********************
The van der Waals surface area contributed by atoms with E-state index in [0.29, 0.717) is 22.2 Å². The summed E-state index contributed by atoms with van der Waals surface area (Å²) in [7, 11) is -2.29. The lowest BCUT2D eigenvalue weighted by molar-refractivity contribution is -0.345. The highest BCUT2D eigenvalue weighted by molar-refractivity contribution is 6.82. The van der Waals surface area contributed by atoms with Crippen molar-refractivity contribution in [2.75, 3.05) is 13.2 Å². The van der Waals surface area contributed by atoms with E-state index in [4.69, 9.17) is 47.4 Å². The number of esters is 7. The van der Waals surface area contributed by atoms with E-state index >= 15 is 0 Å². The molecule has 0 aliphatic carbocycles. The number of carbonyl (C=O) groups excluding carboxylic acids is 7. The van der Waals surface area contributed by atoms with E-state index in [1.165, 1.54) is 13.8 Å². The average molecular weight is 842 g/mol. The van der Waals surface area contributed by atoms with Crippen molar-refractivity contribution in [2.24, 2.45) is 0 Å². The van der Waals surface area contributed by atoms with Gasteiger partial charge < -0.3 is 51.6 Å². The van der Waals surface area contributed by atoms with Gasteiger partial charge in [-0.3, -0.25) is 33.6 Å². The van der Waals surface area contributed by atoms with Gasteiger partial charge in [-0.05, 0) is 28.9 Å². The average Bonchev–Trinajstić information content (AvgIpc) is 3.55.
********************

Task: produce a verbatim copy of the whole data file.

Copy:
The van der Waals surface area contributed by atoms with E-state index in [0.29, 0.717) is 22.2 Å². The summed E-state index contributed by atoms with van der Waals surface area (Å²) in [7, 11) is -2.29. The lowest BCUT2D eigenvalue weighted by molar-refractivity contribution is -0.345. The highest BCUT2D eigenvalue weighted by molar-refractivity contribution is 6.82. The van der Waals surface area contributed by atoms with Crippen molar-refractivity contribution in [2.75, 3.05) is 13.2 Å². The van der Waals surface area contributed by atoms with E-state index in [4.69, 9.17) is 47.4 Å². The number of esters is 7. The van der Waals surface area contributed by atoms with E-state index >= 15 is 0 Å². The molecule has 0 aliphatic carbocycles. The number of carbonyl (C=O) groups excluding carboxylic acids is 7. The van der Waals surface area contributed by atoms with E-state index in [1.165, 1.54) is 13.8 Å². The average molecular weight is 842 g/mol. The van der Waals surface area contributed by atoms with Crippen molar-refractivity contribution in [2.24, 2.45) is 0 Å². The van der Waals surface area contributed by atoms with Gasteiger partial charge < -0.3 is 51.6 Å². The van der Waals surface area contributed by atoms with Gasteiger partial charge in [-0.3, -0.25) is 33.6 Å². The van der Waals surface area contributed by atoms with Gasteiger partial charge in [-0.05, 0) is 28.9 Å². The average Bonchev–Trinajstić information content (AvgIpc) is 3.55.